Book Image

Architecting Angular Applications with Redux, RxJS, and NgRx

By : Christoffer Noring
Book Image

Architecting Angular Applications with Redux, RxJS, and NgRx

By: Christoffer Noring

Overview of this book

Managing the state of large-scale web applications is a highly challenging task with the need to align different components, backends, and web workers harmoniously. When it comes to Angular, you can use NgRx, which combines the simplicity of Redux with the reactive programming power of RxJS to build your application architecture, making your code elegant and easy to reason about, debug, and test. In this book, we start by looking at the different ways of architecting Angular applications and some of the patterns that are involved in it. This will be followed by a discussion on one-way data flow, the Flux pattern, and the origin of Redux. The book introduces you to declarative programming or, more precisely, functional programming and talks about its advantages. We then move on to the reactive programming paradigm. Reactive programming is a concept heavily used in Angular and is at the core of NgRx. Later, we look at RxJS, as a library and master it. We thoroughly describe how Redux works and how to implement it from scratch. The two last chapters of the book cover everything NgRx has to offer in terms of core functionality and supporting libraries, including how to build a micro implementation of NgRx. This book will empower you to not only use Redux and NgRx to the fullest, but also feel confident in building your own version, should you need it.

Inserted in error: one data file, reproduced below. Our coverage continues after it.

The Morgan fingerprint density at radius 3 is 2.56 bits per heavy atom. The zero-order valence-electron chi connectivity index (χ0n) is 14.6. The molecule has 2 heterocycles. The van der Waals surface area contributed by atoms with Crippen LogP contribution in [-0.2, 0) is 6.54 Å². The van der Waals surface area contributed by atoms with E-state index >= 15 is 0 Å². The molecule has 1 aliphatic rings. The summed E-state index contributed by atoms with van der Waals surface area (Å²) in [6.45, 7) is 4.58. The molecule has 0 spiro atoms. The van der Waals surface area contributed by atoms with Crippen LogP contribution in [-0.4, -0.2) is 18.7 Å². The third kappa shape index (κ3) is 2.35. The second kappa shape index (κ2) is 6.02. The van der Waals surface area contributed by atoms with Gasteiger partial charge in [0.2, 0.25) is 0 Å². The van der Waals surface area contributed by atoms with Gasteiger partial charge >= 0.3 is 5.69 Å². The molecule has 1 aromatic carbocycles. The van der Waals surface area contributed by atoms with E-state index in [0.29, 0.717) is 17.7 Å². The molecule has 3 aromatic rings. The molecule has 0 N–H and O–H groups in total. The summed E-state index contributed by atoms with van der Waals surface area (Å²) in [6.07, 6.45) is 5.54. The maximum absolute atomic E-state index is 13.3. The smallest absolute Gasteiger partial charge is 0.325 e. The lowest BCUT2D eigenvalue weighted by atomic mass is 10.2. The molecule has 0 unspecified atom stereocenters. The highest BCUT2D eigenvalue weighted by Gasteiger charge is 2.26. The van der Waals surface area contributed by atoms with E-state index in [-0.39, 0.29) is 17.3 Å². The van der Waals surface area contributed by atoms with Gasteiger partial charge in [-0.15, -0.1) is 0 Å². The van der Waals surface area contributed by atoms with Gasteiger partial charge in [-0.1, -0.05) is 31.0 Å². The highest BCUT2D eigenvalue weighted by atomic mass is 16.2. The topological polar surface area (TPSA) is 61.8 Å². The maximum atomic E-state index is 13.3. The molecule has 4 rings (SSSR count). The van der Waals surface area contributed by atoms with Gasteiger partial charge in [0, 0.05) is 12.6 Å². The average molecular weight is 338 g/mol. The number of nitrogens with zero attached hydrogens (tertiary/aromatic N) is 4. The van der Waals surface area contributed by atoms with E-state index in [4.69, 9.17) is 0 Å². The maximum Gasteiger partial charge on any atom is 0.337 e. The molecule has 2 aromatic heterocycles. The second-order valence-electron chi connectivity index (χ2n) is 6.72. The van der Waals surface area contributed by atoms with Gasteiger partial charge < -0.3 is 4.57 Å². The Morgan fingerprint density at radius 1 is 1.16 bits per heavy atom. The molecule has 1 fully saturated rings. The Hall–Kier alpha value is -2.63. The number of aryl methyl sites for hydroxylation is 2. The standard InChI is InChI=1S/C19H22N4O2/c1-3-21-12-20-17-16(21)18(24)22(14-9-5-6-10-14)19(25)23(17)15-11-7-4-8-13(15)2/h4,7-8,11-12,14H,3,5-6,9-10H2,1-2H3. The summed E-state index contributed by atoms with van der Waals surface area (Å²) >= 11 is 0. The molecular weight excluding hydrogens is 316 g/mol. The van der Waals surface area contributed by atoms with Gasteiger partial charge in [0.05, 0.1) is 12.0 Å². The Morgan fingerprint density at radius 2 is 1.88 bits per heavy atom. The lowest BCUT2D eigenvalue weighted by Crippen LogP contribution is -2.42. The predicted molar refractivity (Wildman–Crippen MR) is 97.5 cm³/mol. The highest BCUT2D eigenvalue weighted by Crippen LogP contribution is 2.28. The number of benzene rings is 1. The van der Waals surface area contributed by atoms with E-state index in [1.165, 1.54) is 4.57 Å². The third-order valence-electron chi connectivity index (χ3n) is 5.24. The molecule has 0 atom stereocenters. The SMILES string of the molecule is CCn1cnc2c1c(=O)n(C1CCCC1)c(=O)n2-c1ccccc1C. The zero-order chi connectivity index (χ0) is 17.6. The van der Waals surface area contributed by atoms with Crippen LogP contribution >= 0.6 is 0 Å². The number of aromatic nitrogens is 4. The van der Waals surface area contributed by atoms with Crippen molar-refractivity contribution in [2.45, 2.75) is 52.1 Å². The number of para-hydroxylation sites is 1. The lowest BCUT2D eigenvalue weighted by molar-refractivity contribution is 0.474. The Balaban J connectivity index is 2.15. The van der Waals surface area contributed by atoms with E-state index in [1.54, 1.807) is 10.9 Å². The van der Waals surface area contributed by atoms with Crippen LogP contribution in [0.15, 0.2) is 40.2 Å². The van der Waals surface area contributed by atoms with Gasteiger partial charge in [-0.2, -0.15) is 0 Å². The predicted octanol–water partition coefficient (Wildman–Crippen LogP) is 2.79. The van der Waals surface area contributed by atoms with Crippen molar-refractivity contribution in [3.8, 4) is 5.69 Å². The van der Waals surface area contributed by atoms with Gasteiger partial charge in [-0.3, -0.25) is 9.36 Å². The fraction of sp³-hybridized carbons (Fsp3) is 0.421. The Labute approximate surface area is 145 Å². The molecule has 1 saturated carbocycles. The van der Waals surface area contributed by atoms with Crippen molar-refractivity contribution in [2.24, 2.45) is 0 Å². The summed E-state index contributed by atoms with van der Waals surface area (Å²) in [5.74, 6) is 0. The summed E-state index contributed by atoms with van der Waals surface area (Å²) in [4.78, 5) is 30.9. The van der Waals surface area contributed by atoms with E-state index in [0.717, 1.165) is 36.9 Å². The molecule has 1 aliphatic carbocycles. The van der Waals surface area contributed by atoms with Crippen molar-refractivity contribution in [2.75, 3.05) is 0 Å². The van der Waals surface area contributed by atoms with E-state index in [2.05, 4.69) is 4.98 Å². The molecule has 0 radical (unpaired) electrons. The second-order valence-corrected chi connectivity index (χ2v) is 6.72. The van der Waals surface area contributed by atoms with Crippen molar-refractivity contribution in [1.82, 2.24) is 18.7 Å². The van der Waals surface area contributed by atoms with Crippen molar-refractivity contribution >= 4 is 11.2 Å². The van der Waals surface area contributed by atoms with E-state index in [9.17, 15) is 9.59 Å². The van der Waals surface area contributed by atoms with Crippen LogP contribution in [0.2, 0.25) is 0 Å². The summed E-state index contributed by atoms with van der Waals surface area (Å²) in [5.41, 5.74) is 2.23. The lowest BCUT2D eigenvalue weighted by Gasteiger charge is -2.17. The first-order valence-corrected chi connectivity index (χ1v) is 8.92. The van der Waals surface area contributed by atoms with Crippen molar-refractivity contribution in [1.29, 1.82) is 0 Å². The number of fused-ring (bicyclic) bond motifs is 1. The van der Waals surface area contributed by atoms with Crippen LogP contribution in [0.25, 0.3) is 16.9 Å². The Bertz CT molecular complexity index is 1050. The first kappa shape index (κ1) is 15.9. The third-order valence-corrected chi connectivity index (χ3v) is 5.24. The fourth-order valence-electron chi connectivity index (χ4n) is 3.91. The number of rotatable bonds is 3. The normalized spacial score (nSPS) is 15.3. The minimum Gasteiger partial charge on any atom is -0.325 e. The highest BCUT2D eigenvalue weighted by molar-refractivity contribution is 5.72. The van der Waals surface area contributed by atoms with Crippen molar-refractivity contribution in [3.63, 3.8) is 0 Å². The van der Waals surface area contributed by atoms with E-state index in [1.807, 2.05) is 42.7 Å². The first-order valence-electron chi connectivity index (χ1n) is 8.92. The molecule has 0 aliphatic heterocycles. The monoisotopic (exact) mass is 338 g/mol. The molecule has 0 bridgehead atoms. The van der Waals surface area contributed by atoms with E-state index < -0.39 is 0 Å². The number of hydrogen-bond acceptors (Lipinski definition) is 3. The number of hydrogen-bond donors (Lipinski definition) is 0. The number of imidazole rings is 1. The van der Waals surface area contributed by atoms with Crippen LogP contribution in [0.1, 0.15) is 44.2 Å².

Table of Contents (12 chapters)

Core concepts overview

At the core of the Flux pattern is a unidirectional data flow. It uses some core concepts to achieve this flow. The main idea is when an event is created on a UI, through the interaction of a user, an action is created. This action consists of an intent and a payload. The intent is what your are trying to achieve. Think of the intent as a verb. Add an item, remove an item, and so on. The payload is the data change that needs to happen to achieve our intent. If we are trying to add an item, then the payload is the newly created item. The action is then propagated in the flow with the help of a dispatcher. The action and its data eventually end up in a store.

The concepts that make up the Flux pattern are:

  • Action and action creators, where we set up an intention and a payload of data
  • The dispatcher, our spider in the web that is able to send messages left...